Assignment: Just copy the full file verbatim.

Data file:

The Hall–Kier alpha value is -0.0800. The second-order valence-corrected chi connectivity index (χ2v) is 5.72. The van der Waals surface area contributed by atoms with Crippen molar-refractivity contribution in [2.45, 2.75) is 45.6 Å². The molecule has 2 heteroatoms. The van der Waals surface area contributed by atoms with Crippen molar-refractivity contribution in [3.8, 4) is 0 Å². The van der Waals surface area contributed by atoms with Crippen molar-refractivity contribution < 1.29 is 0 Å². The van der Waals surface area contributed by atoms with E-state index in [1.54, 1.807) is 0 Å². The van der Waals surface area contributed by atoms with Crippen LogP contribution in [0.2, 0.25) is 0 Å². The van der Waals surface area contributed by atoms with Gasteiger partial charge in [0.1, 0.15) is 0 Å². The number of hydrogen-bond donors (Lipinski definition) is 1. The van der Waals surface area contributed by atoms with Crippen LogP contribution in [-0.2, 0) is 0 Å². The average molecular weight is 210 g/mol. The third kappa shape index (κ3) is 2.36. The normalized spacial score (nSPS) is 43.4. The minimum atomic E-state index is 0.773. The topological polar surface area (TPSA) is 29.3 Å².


The Hall–Kier alpha value is -0.0800. The second-order valence-corrected chi connectivity index (χ2v) is 5.72. The van der Waals surface area contributed by atoms with Crippen molar-refractivity contribution in [2.45, 2.75) is 45.6 Å². The molecule has 2 heteroatoms. The van der Waals surface area contributed by atoms with Crippen molar-refractivity contribution in [3.8, 4) is 0 Å². The van der Waals surface area contributed by atoms with Crippen molar-refractivity contribution < 1.29 is 0 Å². The van der Waals surface area contributed by atoms with E-state index in [1.54, 1.807) is 0 Å². The van der Waals surface area contributed by atoms with Crippen LogP contribution in [0.2, 0.25) is 0 Å². The van der Waals surface area contributed by atoms with Gasteiger partial charge in [0.1, 0.15) is 0 Å². The number of hydrogen-bond donors (Lipinski definition) is 1. The van der Waals surface area contributed by atoms with Crippen LogP contribution in [-0.2, 0) is 0 Å². The average molecular weight is 210 g/mol. The third kappa shape index (κ3) is 2.36. The normalized spacial score (nSPS) is 43.4. The minimum atomic E-state index is 0.773. The topological polar surface area (TPSA) is 29.3 Å².